I bring these two questions up because answering the latter is imperative if we are to make sense of the former. Lucifer’s choice was clearly not between a good God and a sin god. There was only God. Reality was only good. Therefore, this angelic being was not confronted with two equally opposing forces but rather, with something much more sinister and complex. Lucifer was confronted with the choice between God and not-God. Between allowing God to occupy the space that was inherently his, or removing God from that space. He had a choice between God as present, and God as absence.
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This then, helps us navigate the former question with more ease. Lucifer did not set out to be evil. He clearly did not have a reference point for evil because there was nothing evil in reality. Therefore, Lucifer most likely did not engage in rebellion with the aim of bringing evil into the universe. Rather, his rebellion may have been more along the lines of pursuing good—perhaps even an imagined “higher” good—only this good could not be tapped into if God was in the way.
Thus, he chose not-God and invited others to pursue a higher ethic and government ruled by angelic intelligence and disconnected from the creator. However, what Lucifer may or may not have known at the time is that as a being whose existence was derivative (explored in the previous article) he would, by design, have to derive his existence from somewhere. And to the student of scripture, it appears that Lucifer has dedicated his being to deriving his existence from himself and from the very absence that God’s abdication left behind.
So where does evil come from? It’s a complex mystery I’m not convinced we can ever resolve for the very act of resolving it would contradict its very nature. Evil, you see, is not a positive quality but a negative one. In other words, sin is not something that has a source. To suggest that Lucifer is the source of evil is to say more than Scripture says. He is described as the “father of lies, tempter, devil, ruler of demons, devourer, prowler, Beelzebub, spirit of disobedience, prince of the power of the air, god of this world, blinder, the evil one, thief, killer, destroyer, dragon, ancient serpent, deceiver” and more. However, scripture also makes it clear that this being is not the source of evil for from the beginning he was the “model of perfection, full of wisdom, and perfect in beauty… blameless in everything he did from the day he was created” (Ezekiel 28:12-19). Thus, Satan is not, in himself, the source of evil but rather its original embodiment. So then, what is evil and where does it come from?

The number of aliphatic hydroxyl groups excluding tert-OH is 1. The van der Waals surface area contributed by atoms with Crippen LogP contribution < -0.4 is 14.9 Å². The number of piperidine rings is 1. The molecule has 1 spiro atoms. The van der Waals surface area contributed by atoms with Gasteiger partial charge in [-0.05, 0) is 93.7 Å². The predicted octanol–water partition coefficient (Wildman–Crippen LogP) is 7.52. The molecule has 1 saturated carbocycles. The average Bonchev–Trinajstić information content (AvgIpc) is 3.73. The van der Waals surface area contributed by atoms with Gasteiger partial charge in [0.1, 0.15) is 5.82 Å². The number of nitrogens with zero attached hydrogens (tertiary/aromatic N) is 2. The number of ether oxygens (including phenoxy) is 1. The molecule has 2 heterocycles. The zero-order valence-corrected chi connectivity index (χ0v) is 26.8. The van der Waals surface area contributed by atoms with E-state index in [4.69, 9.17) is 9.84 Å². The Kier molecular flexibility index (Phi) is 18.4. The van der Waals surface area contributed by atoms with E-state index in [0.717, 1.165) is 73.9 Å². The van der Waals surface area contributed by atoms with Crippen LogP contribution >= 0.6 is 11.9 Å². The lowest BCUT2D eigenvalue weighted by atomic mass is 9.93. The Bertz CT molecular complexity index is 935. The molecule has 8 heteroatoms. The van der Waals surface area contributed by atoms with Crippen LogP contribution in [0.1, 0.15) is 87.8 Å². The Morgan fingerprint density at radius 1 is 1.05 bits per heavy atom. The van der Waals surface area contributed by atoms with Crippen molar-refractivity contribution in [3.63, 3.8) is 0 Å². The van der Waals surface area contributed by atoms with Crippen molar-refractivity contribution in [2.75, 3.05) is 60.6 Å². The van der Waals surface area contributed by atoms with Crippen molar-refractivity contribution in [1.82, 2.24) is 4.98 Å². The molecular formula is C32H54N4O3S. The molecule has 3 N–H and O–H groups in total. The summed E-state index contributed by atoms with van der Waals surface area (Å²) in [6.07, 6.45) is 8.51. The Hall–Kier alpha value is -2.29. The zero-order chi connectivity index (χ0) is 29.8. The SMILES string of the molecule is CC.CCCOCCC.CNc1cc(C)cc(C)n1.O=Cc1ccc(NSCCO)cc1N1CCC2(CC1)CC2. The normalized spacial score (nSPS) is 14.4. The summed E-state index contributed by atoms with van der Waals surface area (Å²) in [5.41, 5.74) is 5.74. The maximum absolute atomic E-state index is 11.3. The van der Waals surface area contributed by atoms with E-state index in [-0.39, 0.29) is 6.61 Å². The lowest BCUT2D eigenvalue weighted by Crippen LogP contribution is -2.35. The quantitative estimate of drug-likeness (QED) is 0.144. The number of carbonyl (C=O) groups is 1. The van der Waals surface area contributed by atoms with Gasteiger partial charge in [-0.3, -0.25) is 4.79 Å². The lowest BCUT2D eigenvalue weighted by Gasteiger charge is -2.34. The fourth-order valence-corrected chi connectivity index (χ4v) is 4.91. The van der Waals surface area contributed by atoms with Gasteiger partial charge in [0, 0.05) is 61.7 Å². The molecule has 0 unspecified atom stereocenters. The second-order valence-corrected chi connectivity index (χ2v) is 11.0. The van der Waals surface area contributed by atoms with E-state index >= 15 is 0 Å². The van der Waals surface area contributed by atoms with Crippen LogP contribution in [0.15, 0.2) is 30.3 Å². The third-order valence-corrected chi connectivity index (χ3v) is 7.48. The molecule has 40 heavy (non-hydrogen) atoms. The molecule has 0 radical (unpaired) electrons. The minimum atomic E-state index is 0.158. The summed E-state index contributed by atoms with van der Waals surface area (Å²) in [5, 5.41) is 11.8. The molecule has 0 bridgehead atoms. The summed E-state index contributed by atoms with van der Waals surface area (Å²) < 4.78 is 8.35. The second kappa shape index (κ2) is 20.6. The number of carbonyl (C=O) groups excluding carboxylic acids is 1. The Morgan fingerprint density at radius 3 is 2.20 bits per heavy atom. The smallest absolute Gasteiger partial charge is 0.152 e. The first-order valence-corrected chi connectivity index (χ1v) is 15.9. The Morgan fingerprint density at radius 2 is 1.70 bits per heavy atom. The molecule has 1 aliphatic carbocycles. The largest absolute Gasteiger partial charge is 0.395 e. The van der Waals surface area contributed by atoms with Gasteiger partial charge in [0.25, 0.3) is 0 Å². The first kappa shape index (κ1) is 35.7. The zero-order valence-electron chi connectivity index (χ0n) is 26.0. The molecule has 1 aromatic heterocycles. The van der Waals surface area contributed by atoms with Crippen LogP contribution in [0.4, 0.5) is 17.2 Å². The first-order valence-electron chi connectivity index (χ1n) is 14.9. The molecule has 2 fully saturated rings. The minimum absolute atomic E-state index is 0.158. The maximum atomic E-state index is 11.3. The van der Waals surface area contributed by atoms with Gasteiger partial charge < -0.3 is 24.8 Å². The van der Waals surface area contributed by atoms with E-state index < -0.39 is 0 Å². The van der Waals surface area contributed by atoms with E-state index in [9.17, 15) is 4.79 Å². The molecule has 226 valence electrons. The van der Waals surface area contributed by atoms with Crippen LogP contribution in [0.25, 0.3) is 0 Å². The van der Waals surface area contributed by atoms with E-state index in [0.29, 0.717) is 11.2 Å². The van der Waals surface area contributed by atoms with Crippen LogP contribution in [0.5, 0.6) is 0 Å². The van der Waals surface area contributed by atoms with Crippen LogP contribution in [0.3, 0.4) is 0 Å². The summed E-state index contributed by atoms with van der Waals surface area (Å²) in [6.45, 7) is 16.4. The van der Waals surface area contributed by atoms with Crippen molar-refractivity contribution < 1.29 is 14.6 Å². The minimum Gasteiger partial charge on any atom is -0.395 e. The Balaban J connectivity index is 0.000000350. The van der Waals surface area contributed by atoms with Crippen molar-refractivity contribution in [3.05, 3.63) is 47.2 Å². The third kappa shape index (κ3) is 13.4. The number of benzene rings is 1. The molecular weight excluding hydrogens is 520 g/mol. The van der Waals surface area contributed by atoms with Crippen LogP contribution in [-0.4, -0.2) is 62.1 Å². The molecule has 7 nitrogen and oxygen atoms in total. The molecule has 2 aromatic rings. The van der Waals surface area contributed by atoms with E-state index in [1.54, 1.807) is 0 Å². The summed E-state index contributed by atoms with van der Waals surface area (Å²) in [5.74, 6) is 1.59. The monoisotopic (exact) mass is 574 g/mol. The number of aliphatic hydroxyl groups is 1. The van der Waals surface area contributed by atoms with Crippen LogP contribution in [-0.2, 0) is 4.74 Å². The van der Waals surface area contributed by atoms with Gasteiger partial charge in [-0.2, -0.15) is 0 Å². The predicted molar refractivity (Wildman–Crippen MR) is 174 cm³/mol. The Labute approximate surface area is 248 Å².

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Once again, this is a question too profound for human minds. However, I have found one illustration helpful in journeying with my secular friends. Darkness is a common thing we are all familiar with, but much like sin, darkness does not have a source. If you turn off the lights in your room, there is no globe that emits rays of darkness that you have to turn on in order for the room to go dark. Rather, the darkness is there by virtue of the absence of light. It does not have a source. It is, in essence, a quality of absence not presence.
This is a pale example of how sin appears to originate. It is not a present entity coexisting with God and reality, but a mere absence. When an intelligent being chooses not-God, he removes realities ontological source of good (love) and thus, creates within himself a vacuum that he then attempts to fill with lesser things. And as these lesser things occupy the heart, the being becomes a lesser version of itself and thus, erodes and implodes into a vacuous mire of self-interest and self-obsession. Thus, Ezekiel could say that Lucifer “corrupted his wisdom” —that is, he eroded into a lesser version of himself by virtue of exalting “his splendor” (himself).
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All this gives birth to the underlying principle of Lucifer’s government: the impulse of self. This impulse now emerges as the animating force within his being. It leads him to rebel, deceive, and devour all because rather than being driven by the heavenly ethic of love, the fallen angel is now acting out the fundamental principle of the absence of love: self-centeredness. And this fundamental principle disrupts the harmony of heaven, leads to war and division, and ultimately the degradation of the human race which, by joining Lucifer in his rebellion, place themselves under the governing power of love’s absence. The impulse of self now governs the human psyche, the interpersonal and social dimensions of human existence are likewise corrupted by its influence, and the end result is suffering. But what exactly does this look like and how does it help us make sense of our suffering? The answer is in the next perspective which I introduced as the perpetuation of the pattern of self. We will turn to this in the next article.
 Ellen G. White, The Great Controversy, p. 492.
 Stephen Karam, “A Playwright Hits the Big Time: Stephen Karam on His White-Hot Career.”